Tuesday, September 13, 2011

Rural Law Practice and My Home State of South Dakota

I'm new to Nebraska, and new to rural practice.  When I lived in South Dakota, I practiced law from Rapid City, and ventured to other, smaller towns for the occasional case.  In Nebraska, I live and practice in a much more rural setting.  Holdrege is a town of about 5,000 people, set in a county of about 10,000 people.  However, many of my cases come out of the surrounding counties, the county seats of which are much smaller.

When I was a law student, I distinctly remember the Chief Justice of the South Dakota Supreme Court, David Gilbertson speaking to law students about the absence of attorneys in many rural communities and the problems this was creating in the administration of justice.  I remember thinking that rural practice could be an excellent opportunity, but not having a clue as to how one would find out about rural communities in need of attorneys.

Well, the South Dakota State Bar Association has taken up the challenge of studying the decline of rural law practice through its recent announcement of the creation of the Rural Practice Task Force (see page 2 of the State Bar Newsletter).  This development has been widely reported on, both within South Dakota (see the Argus Leader's coverage), as well as more widespread national coverage (see the Wall Street Journal Law Blog's coverage, see this post from the Rural Lawyer blog, and see this post from My Shingle).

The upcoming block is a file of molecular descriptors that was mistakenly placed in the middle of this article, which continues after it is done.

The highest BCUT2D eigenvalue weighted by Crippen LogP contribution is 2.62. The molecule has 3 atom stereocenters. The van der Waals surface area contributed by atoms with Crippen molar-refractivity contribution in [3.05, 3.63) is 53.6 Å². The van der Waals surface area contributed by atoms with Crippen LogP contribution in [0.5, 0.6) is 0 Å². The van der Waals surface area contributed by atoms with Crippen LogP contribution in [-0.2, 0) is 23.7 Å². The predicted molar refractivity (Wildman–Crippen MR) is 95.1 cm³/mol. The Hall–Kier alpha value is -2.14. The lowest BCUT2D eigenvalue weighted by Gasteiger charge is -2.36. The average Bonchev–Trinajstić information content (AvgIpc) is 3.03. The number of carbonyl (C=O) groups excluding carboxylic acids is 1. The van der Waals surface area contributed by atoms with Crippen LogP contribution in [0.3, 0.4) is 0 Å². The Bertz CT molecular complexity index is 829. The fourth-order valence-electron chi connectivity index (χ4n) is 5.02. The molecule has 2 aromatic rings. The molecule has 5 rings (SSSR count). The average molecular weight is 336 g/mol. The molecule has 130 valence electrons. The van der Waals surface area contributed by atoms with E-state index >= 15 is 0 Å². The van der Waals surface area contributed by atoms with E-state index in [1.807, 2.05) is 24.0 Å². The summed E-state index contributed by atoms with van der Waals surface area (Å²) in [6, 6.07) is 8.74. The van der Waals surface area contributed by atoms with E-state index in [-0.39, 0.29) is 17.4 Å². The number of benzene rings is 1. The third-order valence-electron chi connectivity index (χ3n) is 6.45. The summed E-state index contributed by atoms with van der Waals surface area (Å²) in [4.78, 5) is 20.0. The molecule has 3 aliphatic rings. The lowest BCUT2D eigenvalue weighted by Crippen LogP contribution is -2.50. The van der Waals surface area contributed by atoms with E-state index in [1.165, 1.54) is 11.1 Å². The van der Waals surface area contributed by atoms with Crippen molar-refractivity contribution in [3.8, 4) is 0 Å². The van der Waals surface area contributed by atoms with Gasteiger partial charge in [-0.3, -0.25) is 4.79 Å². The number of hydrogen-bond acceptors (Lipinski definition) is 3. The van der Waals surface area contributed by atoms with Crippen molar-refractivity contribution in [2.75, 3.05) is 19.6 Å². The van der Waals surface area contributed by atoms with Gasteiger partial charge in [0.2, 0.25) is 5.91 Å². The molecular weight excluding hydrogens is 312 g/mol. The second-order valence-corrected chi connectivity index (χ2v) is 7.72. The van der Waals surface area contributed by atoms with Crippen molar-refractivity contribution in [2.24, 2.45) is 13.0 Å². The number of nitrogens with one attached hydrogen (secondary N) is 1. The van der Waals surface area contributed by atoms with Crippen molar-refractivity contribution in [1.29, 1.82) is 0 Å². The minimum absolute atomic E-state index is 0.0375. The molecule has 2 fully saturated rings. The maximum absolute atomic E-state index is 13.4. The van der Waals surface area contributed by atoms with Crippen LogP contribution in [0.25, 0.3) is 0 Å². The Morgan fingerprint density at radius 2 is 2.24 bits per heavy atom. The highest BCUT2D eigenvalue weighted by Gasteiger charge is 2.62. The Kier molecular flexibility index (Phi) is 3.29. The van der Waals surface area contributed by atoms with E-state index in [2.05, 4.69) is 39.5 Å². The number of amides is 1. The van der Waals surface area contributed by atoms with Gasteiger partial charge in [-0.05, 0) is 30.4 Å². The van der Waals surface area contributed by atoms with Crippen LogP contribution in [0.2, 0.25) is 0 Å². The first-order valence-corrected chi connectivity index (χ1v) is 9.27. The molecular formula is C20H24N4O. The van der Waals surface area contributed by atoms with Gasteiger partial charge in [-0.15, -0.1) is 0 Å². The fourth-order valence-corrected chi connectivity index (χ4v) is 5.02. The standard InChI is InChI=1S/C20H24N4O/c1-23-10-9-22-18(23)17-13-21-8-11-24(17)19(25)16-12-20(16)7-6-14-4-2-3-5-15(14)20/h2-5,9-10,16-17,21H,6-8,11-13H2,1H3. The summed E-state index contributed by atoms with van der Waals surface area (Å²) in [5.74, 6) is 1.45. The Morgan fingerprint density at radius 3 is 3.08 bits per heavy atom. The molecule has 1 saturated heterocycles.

So why am I posting on this topic on a blog devoted to Nebraska legal issues?  Because the state of Nebraska faces similar challenges.  In my short time thus far practicing law in Nebraska, I have already heard from one judge and multiple attorneys about the need for attorneys in certain rural communities, as well as the gratitude and relief that some new attorneys are moving to more rural communities to begin their careers.

What should be done to address the problem of 'justice denied' in rural communities?  I'm not exactly sure, but I think that the task force created by the South Dakota State Bar is an excellent first step.  I, for one, will be following the task force's activity to see what they discover.


  1. The Rapid City Journal, through the Associated Press is covering this topic as well. The story can be accessed here: http://rapidcityjournal.com/news/rural-communities-struggle-with-lack-of-lawyers/article_b7aeea02-243c-11e1-b331-0019bb2963f4.html

  2. The Rural Lawyer blog has posted an additional story on this topic. Check it out here: http://rurallawyer.com/2011/12/15/help-wanted/